01 Aug 2023

This content is tagged as Creative NZ .


LGNZ Conference
LGNZ conference (L-R): Deputy Mayor Rohan O'Neill-Stevens, Caren Rangi, Tara Moala, Mayor Bernie Wanden and Helmut Modlik.

The LGNZ SuperLocal 2023 annual conference, held last week in Ōtautahi Christchurch, celebrated local decision-making from communities, for communities. 

Caren Rangi, Chair of the Arts Council of New Zealand Toi Aotearoa was part of a panel chaired by Deputy Mayor Rohan O'Neill-Stevens which discussed reimagining local government, alongside Tara Moala, Helmut Modlik and Mayor Bernie Wanden.

Caren spoke about the opportunity to shape a new future by working in partnership to support communities, and centering the role that arts, culture and creativity can play in this mahi. “I don’t know how you have a conversation about the future without creativity at the heart.” 

Rangi reminded us of the regenerative role that arts and culture played in rebuilding Ōtautahi after the city was struck by earthquakes. “The Dance-O-Mat was born from the earthquakes, a decade on it has become a much-loved amenity with thousands of people who have danced with their communities on the mat, we could certainly do with it in Hawkes Bay right now.”

After discussing the tension for local government between universalism and supercharging localism, she challenged the audience of local government leaders about how much they were prepared to share leadership, and how were they working to instill a culture of partnership. “Do you trust each other? Our communities deserve to see you working together. We need a leadership space where we really make room for shared leadership with hapu, iwi and with communities, a brave leadership space for rangatahi, a safe place for truly shared leadership.”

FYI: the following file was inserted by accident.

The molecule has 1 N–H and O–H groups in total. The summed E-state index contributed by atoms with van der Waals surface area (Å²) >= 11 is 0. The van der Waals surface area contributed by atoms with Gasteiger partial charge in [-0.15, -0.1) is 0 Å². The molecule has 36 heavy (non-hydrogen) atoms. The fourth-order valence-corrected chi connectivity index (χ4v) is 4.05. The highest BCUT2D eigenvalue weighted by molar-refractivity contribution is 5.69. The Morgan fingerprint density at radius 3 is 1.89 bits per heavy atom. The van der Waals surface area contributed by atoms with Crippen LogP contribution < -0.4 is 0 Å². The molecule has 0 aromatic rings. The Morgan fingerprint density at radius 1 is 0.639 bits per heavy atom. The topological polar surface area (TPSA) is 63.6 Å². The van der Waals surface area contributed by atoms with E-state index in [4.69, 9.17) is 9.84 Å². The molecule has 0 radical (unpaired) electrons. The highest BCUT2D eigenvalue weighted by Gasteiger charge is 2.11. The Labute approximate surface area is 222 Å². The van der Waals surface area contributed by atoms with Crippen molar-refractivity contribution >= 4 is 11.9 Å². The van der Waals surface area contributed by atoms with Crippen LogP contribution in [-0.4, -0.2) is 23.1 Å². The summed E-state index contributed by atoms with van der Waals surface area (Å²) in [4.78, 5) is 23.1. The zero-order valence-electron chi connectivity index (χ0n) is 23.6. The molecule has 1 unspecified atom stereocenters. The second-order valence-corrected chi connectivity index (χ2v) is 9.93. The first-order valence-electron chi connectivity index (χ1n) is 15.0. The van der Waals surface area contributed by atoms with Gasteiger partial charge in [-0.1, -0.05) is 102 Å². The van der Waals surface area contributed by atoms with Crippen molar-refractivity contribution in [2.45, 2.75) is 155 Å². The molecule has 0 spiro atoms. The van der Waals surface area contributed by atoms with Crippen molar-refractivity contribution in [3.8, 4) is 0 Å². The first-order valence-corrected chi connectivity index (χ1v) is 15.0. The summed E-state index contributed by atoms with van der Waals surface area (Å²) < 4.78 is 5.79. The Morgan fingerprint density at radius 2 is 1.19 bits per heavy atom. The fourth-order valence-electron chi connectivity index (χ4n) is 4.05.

The importance of listening to communities was reinforced, and the opportunity to harness and build on their knowledge for the collective good. 

The conference heard from Sophie Howe, the former Future Generations Commissioner of Wales, about the importance of a shared vision and thinking about the long-term impacts of decisions we make now. “What’s clear is the need for deeper relationships. How much time is local government focused on process verses the time to invest deeply in relationships with our communities, so our work truly reflects Te Tiriti and the communities we serve?” Rangi said.

After discussing the need for brave action from all leaders, she closed with a strong and timely reminder that investment in arts, culture, creativity and nga toi is an investment in community wellbeing. “We need our cities and towns to offer a sense of place; celebrate diversity; build collective community pride and bring joy to daily life”.

Learn more about Local Government New Zealand (LGNZ)

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